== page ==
Although the revolutions of 1989 are commemorated as marking the fall of the Soviet Union, many consider that the beginning of the end was 33 years earlier, in 1956. At the start of that year, on 25 February, new Soviet leader Nikita Khrushchev delivered the ground-breaking speech “On the Cult of Personality and Its Consequences” to the 20th Congress of the Communist Party of the Soviet Union. What became known as the Secret Speech condemned Stalin for brutal mass repressions and accused the late dictator of having distorted the ideals of Communism for personal gain. By early June the full text of the Secret Speech was leaked by the CIA to the world’s media and broadcast into the Soviet bloc by Radio Free Europe, setting off a chain of rebellions among citizens of countries remotely controlled by the Kremlin.
The most dramatic of these rebellions was in Hungary, where protests raged from 23 October until 10 November 1956. The contents of the Secret Speech had inflamed an already smouldering power struggle between Mátyás Rákosi and Nagy Imre, who had enraged the old guard and inspired a younger generation with his liberal reforms. The spirited student uprising that initiated the Hungarian Revolution rapidly transformed into a nationwide revolt. But after nineteen days, it was cruelly crushed beneath Soviet tanks, leaving thousands of demonstrators dead and leading to the exodus of up to 200,000 Hungarian citizens. These events would provoke and inspire Hungarian and international artists both in 1956 and for years to come.
One such artist was József Jakovits, a modernist sculptor born in Budapest in 1909. In 1945, Jakovits had been one of the leading Surrealist sculptors to found the Hungarian avant-garde group, the European School. But when a repressive Communist government took power in 1948, this and other modern art groups were banned, as the Soviet artistic policy of Socialist Realism was imposed on Hungary’s artists. That same year, Jakovits’s studio was confiscated and several of his statues were destroyed by the authorities. In 1953, in the aftermath of Stalin’s death, Jakovits made clear his disgust at Soviet influence in Hungary in his ribald effigy Dove for Peace (Stalin’s Dove of Peace).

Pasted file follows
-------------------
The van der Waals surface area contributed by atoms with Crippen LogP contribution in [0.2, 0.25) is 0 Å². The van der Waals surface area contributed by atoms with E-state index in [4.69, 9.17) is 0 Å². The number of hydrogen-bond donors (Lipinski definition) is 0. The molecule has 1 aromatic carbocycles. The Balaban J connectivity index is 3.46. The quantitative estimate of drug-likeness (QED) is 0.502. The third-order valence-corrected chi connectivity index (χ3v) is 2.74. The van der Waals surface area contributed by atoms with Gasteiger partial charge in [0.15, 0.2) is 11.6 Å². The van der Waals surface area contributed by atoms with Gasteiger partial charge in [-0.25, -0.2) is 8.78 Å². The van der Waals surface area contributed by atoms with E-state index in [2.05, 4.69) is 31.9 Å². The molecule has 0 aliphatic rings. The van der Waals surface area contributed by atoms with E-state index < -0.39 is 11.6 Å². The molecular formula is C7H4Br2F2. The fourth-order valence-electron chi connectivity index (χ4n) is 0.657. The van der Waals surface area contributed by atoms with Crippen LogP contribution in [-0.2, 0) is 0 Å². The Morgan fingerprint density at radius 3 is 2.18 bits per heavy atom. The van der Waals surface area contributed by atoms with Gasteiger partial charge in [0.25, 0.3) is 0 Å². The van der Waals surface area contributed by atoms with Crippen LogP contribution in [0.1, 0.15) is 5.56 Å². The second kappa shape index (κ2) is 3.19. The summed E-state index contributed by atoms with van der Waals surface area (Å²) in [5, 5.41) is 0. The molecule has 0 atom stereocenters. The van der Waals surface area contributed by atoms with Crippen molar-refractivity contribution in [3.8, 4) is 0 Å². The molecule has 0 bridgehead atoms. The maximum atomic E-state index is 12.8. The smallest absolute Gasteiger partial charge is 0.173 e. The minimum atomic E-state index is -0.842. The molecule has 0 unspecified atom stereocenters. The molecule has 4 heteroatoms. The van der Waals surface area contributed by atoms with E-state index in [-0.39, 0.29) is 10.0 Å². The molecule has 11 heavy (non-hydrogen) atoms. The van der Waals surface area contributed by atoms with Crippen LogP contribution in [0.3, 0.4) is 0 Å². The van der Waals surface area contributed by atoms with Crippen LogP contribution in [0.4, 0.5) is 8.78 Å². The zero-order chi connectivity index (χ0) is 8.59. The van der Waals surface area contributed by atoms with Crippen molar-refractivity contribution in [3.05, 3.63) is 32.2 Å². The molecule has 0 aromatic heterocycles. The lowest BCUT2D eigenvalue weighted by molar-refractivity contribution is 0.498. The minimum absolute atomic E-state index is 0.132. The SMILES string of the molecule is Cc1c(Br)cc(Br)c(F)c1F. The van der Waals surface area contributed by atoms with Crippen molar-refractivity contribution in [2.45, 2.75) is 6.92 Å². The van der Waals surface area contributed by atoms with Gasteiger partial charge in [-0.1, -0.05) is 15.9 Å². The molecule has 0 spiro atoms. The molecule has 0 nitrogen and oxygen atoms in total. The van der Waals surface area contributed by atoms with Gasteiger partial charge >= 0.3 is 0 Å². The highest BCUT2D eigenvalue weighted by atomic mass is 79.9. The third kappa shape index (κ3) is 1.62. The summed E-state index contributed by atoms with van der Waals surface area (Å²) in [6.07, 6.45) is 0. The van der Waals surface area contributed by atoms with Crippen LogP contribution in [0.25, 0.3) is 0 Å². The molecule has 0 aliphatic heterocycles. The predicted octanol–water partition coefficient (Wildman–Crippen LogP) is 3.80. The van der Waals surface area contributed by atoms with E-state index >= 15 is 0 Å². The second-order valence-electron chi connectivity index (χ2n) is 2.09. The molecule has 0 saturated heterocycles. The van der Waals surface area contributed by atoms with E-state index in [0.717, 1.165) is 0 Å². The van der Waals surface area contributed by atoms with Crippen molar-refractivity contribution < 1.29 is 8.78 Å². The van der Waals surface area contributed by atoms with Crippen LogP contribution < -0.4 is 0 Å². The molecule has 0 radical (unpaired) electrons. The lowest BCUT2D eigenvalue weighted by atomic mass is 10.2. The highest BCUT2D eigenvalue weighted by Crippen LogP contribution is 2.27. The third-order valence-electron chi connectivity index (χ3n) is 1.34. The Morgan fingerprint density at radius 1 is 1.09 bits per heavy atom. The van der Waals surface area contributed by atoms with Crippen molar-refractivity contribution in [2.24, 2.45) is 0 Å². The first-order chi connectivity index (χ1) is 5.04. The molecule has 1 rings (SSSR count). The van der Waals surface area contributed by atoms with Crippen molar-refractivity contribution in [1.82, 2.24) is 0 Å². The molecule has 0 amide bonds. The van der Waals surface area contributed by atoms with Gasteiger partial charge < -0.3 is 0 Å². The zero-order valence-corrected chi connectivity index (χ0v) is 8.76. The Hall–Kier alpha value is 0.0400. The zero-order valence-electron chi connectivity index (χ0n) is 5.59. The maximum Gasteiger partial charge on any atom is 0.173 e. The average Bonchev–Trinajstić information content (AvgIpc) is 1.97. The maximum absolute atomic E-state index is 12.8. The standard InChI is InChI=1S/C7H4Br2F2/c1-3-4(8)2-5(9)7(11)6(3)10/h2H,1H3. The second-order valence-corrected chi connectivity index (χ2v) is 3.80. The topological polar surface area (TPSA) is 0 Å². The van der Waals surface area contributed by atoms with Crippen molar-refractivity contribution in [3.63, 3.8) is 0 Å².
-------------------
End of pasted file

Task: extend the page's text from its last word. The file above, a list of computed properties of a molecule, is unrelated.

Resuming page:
Three years later, during the heady days of the Hungarian Uprising, Jakovits produced a series of ten pencil drawings, entitled Revolution. Using his distinct style of biomorphic abstraction, Jakovits chronicled the revolutionaries’ fight against the encroaching Soviet army.
Art historian Gary van Wyk of the Alma on Dobbin gallery in New York has described the progress of the series as follows:
“In the first few images of the Revolution Series, a unified biomorphic form coalesces but then fractures into an image of fratricide, Brothers Fighting Brothers [top row, middle]. The identity of the opponents takes form in Battle between the Devil and the Angel [top row, second from right]. Poet Stefánia Mándy described the scene in Before the Tanks [bottom row, left] as a horned “hero” or “totem”, representing the revolutionaries and “the universal power of the human spirit”, confronting rows of tanks. In Soul of Heroes [bottom row, middle], an ominous black force evolves as the dead revolutionaries vaporize. In Last Breath [bottom row, second from right], the evil victor becomes a bird of prey, gets the upper hand, and imposes a rigid order. In the final print in the series, Silence [bottom row, right], this bird is hieratic, its wings reduced to a closed circle, charged with zigzagging lines like an electrified circuit. Now, however, the bird appears to be possessed by one of the beings it has subsumed. Its panoptic eye, surveying all, is also the artist’s eye, a motif that recurs in Jakovits’s self-portraits. From the eye of this apparently electrocuted being emerges a tear so large that it reads like a tear in the paper.”
[Ref: Gary van Wyk, ’56: Artists and the Hungarian Revolution of 1956 (New York: Alma on Dobbin, 2015)]
Under Hungary’s new puppet regime, Jakovits was informed that his art would never again be publicly exhibited in the country. After toiling in obscurity for several years, the artist was finally granted permission to emigrate to New York in 1965. There he remained until 1987, when Hungary finally began to break free from Soviet influence and Jakovits was invited to resettle in Budapest. Upon his return, Jakovits used his revolutionary drawings from 1956 to produce a portfolio of lithographs which served as a timely reminder of one of the Soviet Union’s most shameful moments just prior to the nation’s dissolution.
Images: József Jakovits. Upper: Dove for Peace (Stalin’s Dove of Peace) [Békegalamb (Sztálin békegalambja)], 1953. Aluminium, 44.5 x 32 x 24 cm; Lower, top row, L–R: Disintegration [Bomlás], Unfolding [Kibontakozás], Brothers Fighting Brothers [Testvérharc], Battle Between the Devil and the Angel [Ördög és angyal harca], Warrior [Harcos]; Lower, bottom row, L–R: Before the Tanks [Tankok előtt], Conquering the Devil [Ördög legyőzése], Soul of Heroes [Hősök lelke], Last Breath [Utolsó lélegzet], Silence [Csend]. Each 1956/1989, etching on white paper, 32.2 x 22.3 cm. All works courtesy Müller-Keithly Collection of Hungarian Art, New York.